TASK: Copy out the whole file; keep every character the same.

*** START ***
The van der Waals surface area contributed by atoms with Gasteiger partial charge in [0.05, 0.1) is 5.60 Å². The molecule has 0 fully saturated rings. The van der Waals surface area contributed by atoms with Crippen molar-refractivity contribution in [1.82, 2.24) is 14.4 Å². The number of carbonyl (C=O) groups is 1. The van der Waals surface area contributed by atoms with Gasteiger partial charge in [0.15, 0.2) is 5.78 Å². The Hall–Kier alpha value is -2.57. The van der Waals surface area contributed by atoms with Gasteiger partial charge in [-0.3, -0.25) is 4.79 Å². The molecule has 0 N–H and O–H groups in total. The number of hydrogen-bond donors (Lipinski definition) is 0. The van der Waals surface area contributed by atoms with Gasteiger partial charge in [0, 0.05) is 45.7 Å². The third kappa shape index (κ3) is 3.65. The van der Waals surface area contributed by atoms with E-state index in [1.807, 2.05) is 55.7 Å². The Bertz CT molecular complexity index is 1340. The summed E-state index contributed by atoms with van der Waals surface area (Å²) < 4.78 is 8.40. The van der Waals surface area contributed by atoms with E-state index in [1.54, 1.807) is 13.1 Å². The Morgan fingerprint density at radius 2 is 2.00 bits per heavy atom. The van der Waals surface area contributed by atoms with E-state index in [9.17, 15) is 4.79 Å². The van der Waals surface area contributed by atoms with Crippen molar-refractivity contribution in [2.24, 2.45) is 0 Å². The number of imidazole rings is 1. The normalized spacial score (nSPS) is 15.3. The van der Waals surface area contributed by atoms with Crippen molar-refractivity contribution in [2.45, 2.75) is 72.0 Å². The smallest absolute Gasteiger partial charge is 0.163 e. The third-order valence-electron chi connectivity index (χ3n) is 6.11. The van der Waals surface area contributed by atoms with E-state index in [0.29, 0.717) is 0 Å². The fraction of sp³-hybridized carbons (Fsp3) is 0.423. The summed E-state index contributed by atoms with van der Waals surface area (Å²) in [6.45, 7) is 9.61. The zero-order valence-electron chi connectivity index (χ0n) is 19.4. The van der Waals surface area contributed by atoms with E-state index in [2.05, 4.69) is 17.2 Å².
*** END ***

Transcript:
The van der Waals surface area contributed by atoms with Gasteiger partial charge in [0.05, 0.1) is 5.60 Å². The molecule has 0 fully saturated rings. The van der Waals surface area contributed by atoms with Crippen molar-refractivity contribution in [1.82, 2.24) is 14.4 Å². The number of carbonyl (C=O) groups is 1. The van der Waals surface area contributed by atoms with Gasteiger partial charge in [0.15, 0.2) is 5.78 Å². The Hall–Kier alpha value is -2.57. The van der Waals surface area contributed by atoms with Gasteiger partial charge in [-0.3, -0.25) is 4.79 Å². The molecule has 0 N–H and O–H groups in total. The number of hydrogen-bond donors (Lipinski definition) is 0. The van der Waals surface area contributed by atoms with Gasteiger partial charge in [0, 0.05) is 45.7 Å². The third kappa shape index (κ3) is 3.65. The van der Waals surface area contributed by atoms with E-state index in [1.807, 2.05) is 55.7 Å². The Bertz CT molecular complexity index is 1340. The summed E-state index contributed by atoms with van der Waals surface area (Å²) < 4.78 is 8.40. The van der Waals surface area contributed by atoms with E-state index in [1.54, 1.807) is 13.1 Å². The Morgan fingerprint density at radius 2 is 2.00 bits per heavy atom. The van der Waals surface area contributed by atoms with E-state index in [9.17, 15) is 4.79 Å². The van der Waals surface area contributed by atoms with Crippen molar-refractivity contribution in [2.24, 2.45) is 0 Å². The number of imidazole rings is 1. The normalized spacial score (nSPS) is 15.3. The van der Waals surface area contributed by atoms with Crippen molar-refractivity contribution in [2.45, 2.75) is 72.0 Å². The smallest absolute Gasteiger partial charge is 0.163 e. The third-order valence-electron chi connectivity index (χ3n) is 6.11. The van der Waals surface area contributed by atoms with E-state index in [0.29, 0.717) is 0 Å². The fraction of sp³-hybridized carbons (Fsp3) is 0.423. The summed E-state index contributed by atoms with van der Waals surface area (Å²) in [6.45, 7) is 9.61. The zero-order valence-electron chi connectivity index (χ0n) is 19.4. The van der Waals surface area contributed by atoms with E-state index in [2.05, 4.69) is 17.2 Å².